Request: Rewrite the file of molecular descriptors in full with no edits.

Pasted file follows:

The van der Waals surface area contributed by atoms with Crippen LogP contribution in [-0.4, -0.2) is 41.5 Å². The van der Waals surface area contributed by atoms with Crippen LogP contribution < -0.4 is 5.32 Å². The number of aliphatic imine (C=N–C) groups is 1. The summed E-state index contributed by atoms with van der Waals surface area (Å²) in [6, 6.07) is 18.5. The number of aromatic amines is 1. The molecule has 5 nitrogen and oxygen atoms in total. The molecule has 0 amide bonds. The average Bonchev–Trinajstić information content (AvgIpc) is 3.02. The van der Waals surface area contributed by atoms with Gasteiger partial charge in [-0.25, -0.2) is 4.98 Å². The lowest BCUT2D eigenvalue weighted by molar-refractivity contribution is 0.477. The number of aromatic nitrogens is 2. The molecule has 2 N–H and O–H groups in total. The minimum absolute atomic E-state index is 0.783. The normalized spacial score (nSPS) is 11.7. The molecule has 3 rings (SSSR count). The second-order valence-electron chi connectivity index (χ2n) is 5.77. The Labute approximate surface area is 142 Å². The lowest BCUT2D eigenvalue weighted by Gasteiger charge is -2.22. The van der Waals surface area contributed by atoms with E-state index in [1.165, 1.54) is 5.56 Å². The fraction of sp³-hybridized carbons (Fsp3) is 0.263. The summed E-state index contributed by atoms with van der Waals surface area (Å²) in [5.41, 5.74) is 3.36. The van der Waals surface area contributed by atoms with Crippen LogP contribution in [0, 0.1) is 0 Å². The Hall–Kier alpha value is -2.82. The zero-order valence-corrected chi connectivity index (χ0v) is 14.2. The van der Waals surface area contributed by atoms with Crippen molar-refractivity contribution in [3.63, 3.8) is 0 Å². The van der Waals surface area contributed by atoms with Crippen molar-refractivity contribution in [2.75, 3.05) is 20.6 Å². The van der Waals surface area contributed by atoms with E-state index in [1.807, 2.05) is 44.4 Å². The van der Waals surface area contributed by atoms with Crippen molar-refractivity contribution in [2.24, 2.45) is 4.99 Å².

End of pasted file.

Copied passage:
The van der Waals surface area contributed by atoms with Crippen LogP contribution in [-0.4, -0.2) is 41.5 Å². The van der Waals surface area contributed by atoms with Crippen LogP contribution < -0.4 is 5.32 Å². The number of aliphatic imine (C=N–C) groups is 1. The summed E-state index contributed by atoms with van der Waals surface area (Å²) in [6, 6.07) is 18.5. The number of aromatic amines is 1. The molecule has 5 nitrogen and oxygen atoms in total. The molecule has 0 amide bonds. The average Bonchev–Trinajstić information content (AvgIpc) is 3.02. The van der Waals surface area contributed by atoms with Gasteiger partial charge in [-0.25, -0.2) is 4.98 Å². The lowest BCUT2D eigenvalue weighted by molar-refractivity contribution is 0.477. The number of aromatic nitrogens is 2. The molecule has 2 N–H and O–H groups in total. The minimum absolute atomic E-state index is 0.783. The normalized spacial score (nSPS) is 11.7. The molecule has 3 rings (SSSR count). The second-order valence-electron chi connectivity index (χ2n) is 5.77. The Labute approximate surface area is 142 Å². The lowest BCUT2D eigenvalue weighted by Gasteiger charge is -2.22. The van der Waals surface area contributed by atoms with E-state index in [1.165, 1.54) is 5.56 Å². The fraction of sp³-hybridized carbons (Fsp3) is 0.263. The summed E-state index contributed by atoms with van der Waals surface area (Å²) in [5.41, 5.74) is 3.36. The van der Waals surface area contributed by atoms with Crippen LogP contribution in [0, 0.1) is 0 Å². The Hall–Kier alpha value is -2.82. The zero-order valence-corrected chi connectivity index (χ0v) is 14.2. The van der Waals surface area contributed by atoms with Crippen molar-refractivity contribution in [3.63, 3.8) is 0 Å². The van der Waals surface area contributed by atoms with Crippen molar-refractivity contribution in [2.75, 3.05) is 20.6 Å². The van der Waals surface area contributed by atoms with E-state index in [1.807, 2.05) is 44.4 Å². The van der Waals surface area contributed by atoms with Crippen molar-refractivity contribution in [2.24, 2.45) is 4.99 Å².